Scientists at Rice University have created an ultra-thin, flexible yet high-performance battery. It does not contain lithium, and its thickness is only hundredths of a centimeter. This technology can find applications in wearable electronics, such as smartwatches or fitness bracelets.
Flexible batteries hold an attractive prospect because their creation could lead to new wearable gadgets. It should be noted that thin batteries appeared before, but their performance was an order of magnitude less than the overall lithium-ion counterparts. Few people want to carry a gadget with a heavy and bulky battery on their wrist all day long.
Chemist James Tour and his colleagues were able to create high-performance electrodes by etching a 900-nanometer layer of nickel fluoride with evenly spaced nanometer holes, which gave additional space for energy storage. Then the electrodes were dressed in an electrolyte made of potassium hydroxide.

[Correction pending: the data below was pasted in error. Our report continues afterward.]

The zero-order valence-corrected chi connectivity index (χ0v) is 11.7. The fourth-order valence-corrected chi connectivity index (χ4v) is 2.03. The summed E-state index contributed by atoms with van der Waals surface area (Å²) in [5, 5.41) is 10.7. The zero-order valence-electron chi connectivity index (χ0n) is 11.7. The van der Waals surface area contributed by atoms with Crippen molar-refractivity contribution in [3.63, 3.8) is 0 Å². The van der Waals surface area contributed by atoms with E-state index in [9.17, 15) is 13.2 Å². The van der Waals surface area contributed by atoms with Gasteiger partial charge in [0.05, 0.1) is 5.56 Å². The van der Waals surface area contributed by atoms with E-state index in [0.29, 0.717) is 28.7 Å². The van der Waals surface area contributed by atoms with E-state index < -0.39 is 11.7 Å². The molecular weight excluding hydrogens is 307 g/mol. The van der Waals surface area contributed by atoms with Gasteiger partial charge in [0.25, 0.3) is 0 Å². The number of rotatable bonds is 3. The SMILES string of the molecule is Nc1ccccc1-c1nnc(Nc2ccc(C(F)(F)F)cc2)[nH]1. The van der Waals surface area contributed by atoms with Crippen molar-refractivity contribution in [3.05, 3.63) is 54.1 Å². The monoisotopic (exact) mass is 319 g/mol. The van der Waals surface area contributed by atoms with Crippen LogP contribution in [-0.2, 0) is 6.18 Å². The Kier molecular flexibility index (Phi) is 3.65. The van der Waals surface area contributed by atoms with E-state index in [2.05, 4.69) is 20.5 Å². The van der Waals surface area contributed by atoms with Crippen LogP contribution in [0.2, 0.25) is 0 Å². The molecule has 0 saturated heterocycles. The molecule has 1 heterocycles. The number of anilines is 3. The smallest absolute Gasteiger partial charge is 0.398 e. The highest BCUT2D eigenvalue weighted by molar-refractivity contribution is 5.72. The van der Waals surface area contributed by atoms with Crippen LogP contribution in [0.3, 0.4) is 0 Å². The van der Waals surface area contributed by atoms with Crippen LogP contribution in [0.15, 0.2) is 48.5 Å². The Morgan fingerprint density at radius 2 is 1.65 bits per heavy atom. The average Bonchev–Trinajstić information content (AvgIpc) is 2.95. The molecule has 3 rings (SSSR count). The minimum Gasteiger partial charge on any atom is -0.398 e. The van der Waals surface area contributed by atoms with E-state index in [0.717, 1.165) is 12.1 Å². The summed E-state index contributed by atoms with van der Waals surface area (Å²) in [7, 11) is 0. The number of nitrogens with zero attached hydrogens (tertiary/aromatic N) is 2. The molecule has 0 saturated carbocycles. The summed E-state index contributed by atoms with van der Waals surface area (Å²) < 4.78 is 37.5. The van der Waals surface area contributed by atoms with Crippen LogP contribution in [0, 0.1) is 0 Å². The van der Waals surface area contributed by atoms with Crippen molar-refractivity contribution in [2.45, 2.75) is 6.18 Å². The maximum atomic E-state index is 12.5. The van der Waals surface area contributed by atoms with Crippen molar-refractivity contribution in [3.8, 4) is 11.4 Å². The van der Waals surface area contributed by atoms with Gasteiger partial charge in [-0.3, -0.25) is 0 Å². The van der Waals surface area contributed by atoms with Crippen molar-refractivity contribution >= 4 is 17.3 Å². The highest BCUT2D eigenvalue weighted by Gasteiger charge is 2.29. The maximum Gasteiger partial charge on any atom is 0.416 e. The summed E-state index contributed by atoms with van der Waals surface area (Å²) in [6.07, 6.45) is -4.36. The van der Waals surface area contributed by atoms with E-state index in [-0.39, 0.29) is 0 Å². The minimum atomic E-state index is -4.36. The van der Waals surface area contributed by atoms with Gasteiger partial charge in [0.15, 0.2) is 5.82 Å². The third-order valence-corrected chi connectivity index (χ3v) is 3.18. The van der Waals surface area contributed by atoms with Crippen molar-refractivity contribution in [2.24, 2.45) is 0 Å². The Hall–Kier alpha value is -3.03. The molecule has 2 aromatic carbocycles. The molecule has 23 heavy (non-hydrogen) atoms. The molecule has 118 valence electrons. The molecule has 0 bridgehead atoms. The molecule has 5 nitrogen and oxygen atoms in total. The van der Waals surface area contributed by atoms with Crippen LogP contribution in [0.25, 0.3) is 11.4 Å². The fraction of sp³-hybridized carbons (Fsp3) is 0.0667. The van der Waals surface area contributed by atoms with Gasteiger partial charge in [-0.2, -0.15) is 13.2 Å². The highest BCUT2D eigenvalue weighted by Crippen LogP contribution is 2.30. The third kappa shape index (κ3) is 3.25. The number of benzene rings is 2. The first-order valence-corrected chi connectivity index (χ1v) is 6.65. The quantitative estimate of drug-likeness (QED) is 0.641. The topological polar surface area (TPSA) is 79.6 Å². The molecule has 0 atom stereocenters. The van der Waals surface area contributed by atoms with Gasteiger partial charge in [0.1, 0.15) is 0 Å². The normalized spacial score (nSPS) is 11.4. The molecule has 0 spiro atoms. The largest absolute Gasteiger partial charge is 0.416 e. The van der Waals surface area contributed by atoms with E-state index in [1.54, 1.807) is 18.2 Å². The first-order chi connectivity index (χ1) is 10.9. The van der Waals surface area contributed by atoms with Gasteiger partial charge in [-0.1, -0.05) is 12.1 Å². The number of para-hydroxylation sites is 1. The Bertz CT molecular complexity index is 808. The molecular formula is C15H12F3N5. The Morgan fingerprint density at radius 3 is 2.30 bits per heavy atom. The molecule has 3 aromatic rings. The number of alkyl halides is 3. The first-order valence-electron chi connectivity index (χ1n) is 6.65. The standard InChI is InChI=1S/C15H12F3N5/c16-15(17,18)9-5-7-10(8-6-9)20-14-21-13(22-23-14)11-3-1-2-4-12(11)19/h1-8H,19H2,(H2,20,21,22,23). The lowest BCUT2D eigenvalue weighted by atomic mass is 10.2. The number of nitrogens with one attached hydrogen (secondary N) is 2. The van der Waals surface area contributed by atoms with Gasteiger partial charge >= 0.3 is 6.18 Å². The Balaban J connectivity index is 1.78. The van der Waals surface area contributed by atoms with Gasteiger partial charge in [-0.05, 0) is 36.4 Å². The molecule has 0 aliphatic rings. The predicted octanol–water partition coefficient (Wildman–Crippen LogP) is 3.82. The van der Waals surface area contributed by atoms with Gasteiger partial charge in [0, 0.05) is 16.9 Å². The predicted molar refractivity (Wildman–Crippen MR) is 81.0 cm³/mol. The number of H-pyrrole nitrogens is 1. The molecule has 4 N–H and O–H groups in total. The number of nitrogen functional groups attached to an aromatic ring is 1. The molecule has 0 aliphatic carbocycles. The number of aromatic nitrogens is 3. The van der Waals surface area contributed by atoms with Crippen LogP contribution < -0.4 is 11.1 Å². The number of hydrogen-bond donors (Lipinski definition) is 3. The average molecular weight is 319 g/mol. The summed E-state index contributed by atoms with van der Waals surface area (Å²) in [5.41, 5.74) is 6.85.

According to scientists, the resulting device behaves like a battery, although it has the structure of a supercapacitor. In fact, it can be both: it can be discharged almost instantly, or it can be discharged slowly, limiting the discharge by amperage.
The thickness of the flexible battery is only hundredths of a centimeter. As for durability, everything is in order here too: the battery retains 76% of its original capacity even after 10, 000 charge-discharge cycles and 1000 bending cycles.
The technology could find application in wearable, flexible electronics. Scientists are already in talks with companies interested in large-scale production of thin batteries.